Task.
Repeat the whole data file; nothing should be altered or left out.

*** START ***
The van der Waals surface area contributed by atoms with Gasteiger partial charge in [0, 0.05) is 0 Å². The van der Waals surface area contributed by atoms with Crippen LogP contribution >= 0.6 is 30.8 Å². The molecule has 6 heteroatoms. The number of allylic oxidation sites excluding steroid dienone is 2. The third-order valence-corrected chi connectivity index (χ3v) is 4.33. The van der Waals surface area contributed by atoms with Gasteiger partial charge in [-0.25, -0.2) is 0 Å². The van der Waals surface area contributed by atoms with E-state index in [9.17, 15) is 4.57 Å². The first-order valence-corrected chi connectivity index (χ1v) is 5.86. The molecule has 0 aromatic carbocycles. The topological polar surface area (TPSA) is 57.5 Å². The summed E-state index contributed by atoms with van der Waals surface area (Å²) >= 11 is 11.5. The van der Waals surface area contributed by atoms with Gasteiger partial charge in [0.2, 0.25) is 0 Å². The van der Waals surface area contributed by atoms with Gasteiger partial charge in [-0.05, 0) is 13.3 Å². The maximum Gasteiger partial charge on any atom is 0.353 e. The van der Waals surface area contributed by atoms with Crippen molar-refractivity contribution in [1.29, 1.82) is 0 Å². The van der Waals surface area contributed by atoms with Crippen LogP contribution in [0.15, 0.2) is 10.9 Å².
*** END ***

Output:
The van der Waals surface area contributed by atoms with Gasteiger partial charge in [0, 0.05) is 0 Å². The van der Waals surface area contributed by atoms with Crippen LogP contribution >= 0.6 is 30.8 Å². The molecule has 6 heteroatoms. The number of allylic oxidation sites excluding steroid dienone is 2. The third-order valence-corrected chi connectivity index (χ3v) is 4.33. The van der Waals surface area contributed by atoms with Gasteiger partial charge in [-0.25, -0.2) is 0 Å². The van der Waals surface area contributed by atoms with E-state index in [9.17, 15) is 4.57 Å². The first-order valence-corrected chi connectivity index (χ1v) is 5.86. The molecule has 0 aromatic carbocycles. The topological polar surface area (TPSA) is 57.5 Å². The summed E-state index contributed by atoms with van der Waals surface area (Å²) >= 11 is 11.5. The van der Waals surface area contributed by atoms with Gasteiger partial charge in [0.2, 0.25) is 0 Å². The van der Waals surface area contributed by atoms with Gasteiger partial charge in [-0.05, 0) is 13.3 Å². The maximum Gasteiger partial charge on any atom is 0.353 e. The van der Waals surface area contributed by atoms with Crippen molar-refractivity contribution in [1.29, 1.82) is 0 Å². The van der Waals surface area contributed by atoms with Crippen LogP contribution in [0.15, 0.2) is 10.9 Å².